At Bris­tol’s first Some­thing Good fes­ti­val, Nick Car­son finds a rekin­dled joy for craft

Computer Arts - - Culture -

After build­ing mo­men­tum with its thread events se­ries, Bris­tol agency Fi­asco launched its first two-day fes­ti­val, Some­thing Good.

The di­verse line-up ranged from the in­fec­tious en­thu­si­asm of lo­cal suc­cess story Gavin Strange to the anti-es­tab­lish­ment sur­re­al­ism of Swedish su­per­stars Snask, with their leather-clad band Väg in tow.

Per­haps the most mem­o­rable take­away from Strange’s talk was the pie chart that re­vealed how he splits his time to ac­com­mo­date a day job at Aard­man, his pas­sion projects un­der the JamFac­tory alias, and fam­ily life – a packed sched­ule that in­cludes tak­ing ad­van­tage of be­ing awake at 5am (for baby-sooth­ing du­ties) to crack on with some per­sonal work.

“I want to do all the things that ex­cite me. Be­cause, why not?” shrugged Strange. “Op­por­tu­ni­ties are born from pas­sions. But I pride my­self on be­ing a re­al­is­tic ide­al­ist. We all love to be floaty-floaty, but we still have bills to pay.”

An­other speaker to make use of graphic charts to make their point was Karin Langeveld, co-founder of Trapped In Sub­ur­bia, whose anal­y­sis of work­ing on cre­ative projects with clients plot­ted a line from ‘pure magic’ to ‘pure tragic’. Un­like Strange, the Dutch stu­dio has a firm be­lief in keep­ing to 9-5 hours and mak­ing the most of ‘off’ time to recharge the bat­ter­ies.

She also em­ployed pie charts to de­ter­mine how she de­cides what projects to take on, based on three ‘P’s: press ap­peal, pay, and play value. An equal three-way split, or ide­ally a big­ger weight­ing to­wards ‘play’, and she does the job. Any­thing else is a no.

Both Strange and Langeveld also dis­cussed the hands-on, phys­i­cal na­ture of some of their work – from build­ing phys­i­cal masks for video shoots to play­ing with in­no­va­tive ma­te­ri­als, such as ‘bake to re­veal’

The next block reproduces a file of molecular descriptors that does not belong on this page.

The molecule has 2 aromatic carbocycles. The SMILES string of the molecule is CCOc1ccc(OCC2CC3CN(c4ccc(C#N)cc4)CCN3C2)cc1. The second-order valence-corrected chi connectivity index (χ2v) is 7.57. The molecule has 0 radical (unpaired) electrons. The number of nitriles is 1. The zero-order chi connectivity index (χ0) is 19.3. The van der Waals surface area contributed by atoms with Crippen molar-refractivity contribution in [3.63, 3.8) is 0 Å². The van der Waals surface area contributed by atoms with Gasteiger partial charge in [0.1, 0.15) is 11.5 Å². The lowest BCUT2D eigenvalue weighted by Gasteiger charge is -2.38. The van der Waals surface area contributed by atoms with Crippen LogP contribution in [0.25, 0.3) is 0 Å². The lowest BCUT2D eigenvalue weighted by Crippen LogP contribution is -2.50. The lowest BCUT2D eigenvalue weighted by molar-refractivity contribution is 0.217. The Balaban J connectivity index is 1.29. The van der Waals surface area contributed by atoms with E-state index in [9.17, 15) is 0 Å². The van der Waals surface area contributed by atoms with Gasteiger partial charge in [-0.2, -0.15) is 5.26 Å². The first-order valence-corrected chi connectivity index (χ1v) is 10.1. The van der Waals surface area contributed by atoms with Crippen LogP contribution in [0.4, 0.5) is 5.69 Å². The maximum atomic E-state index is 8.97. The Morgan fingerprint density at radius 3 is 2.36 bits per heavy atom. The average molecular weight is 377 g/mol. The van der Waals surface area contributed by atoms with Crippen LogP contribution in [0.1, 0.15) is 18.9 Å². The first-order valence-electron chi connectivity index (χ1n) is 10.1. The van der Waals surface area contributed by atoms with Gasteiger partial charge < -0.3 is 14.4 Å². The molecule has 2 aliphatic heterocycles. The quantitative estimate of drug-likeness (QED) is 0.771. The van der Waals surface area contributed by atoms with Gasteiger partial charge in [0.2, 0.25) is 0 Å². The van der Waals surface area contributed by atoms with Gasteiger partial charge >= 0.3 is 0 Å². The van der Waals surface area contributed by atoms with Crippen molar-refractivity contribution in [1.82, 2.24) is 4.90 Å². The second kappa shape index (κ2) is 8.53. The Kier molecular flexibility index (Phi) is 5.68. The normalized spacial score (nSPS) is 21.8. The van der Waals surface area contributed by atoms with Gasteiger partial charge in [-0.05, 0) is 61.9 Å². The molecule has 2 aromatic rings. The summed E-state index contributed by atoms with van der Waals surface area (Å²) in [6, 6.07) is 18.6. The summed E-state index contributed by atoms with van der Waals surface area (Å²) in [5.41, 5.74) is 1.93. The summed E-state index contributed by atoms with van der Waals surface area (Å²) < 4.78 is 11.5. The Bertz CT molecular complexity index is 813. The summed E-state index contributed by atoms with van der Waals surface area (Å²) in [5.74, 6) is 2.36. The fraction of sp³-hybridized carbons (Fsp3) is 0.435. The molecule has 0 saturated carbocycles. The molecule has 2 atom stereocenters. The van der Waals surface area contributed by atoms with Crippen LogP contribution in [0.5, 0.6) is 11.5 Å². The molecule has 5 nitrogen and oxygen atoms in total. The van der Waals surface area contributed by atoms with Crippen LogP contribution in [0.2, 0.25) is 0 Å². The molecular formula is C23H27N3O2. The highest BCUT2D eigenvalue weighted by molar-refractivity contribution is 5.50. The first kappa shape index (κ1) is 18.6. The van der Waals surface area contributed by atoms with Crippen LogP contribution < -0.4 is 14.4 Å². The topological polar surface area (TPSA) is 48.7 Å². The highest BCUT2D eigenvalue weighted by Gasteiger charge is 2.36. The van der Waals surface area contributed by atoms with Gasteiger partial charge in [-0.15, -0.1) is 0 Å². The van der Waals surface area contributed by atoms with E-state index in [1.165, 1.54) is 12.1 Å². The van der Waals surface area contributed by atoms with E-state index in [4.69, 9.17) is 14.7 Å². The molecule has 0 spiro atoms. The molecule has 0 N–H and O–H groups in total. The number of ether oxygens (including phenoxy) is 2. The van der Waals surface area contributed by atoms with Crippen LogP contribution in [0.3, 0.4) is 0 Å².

type – and this was a theme echoed through­out the day.

Satir­i­cal sculp­tor Wil­frid Wood, who cut his teeth on caus­tic 1980s pup­petry show Spit­ting Im­age, dis­cussed ev­ery­thing from craft­ing celebrity like­nesses to re­cruit­ing life­draw­ing mod­els via Grindr, while Morag My­er­scough shared the labour of love in­volved in paint­ing her gi­ant in­stal­la­tions.

“It’s 30 min­utes be­tween coats, which lim­its what I can do in a day,” she said. “I have peo­ple to help, but I of­ten paint all night on my own. It’s OK though, I only live up­stairs.”

Bren­dan Dawes cel­e­brated the “beau­ti­ful in­con­ve­nience in phys­i­cal ob­jects”, and how data can trans­late into some­thing much more tan­gi­ble and ac­ces­si­ble. “Ma­chines don’t un­der­stand it, it’s not log­i­cal, but it makes us hu­man,” he in­sisted.

“When you speak in a uni­ver­sal lan­guage, peo­ple latch onto it,” he con­tin­ued, giv­ing the ex­am­ple of an in­stal­la­tion of his Hap­pi­ness Ma­chine – an in­ter­net-con­nected printer that ran­domly dis­penses happy thoughts – in Ger­many, where some el­derly ladies spent 10 min­utes glued to the win­dow in the rain watch­ing it. “They didn’t care about the tech, they just cared about the mes­sages,” he smiled.

An­thony Bur­rill was very frank about the group ef­fort in­volved in his iconic let­ter­pressed poster, ‘Work Hard and Be Nice to Peo­ple’, and had his own story of el­derly in­spi­ra­tion: the phrase it­self was over­head from an old lady on Clapham High Street, and his print­ers, Ian and Der­rick, set the type with fairly min­i­mal di­rec­tion.

“I made a few hun­dred to send to friends, and then it was my wife who had the idea of sell­ing it,” he ad­mit­ted. “40,000 copies later… thanks, Ian and Der­rick.”

Clock­wise from far left: An­thony Bur­rill dis­cusses the power of ideas; the en­rap­tured crowd in Bris­tol, and en­joy­ing a drink af­ter­wards; sev­eral speak­ers ran hands-on work­shops on the Satur­day; Karin Langeveld from Trapped In Sub­ur­bia.

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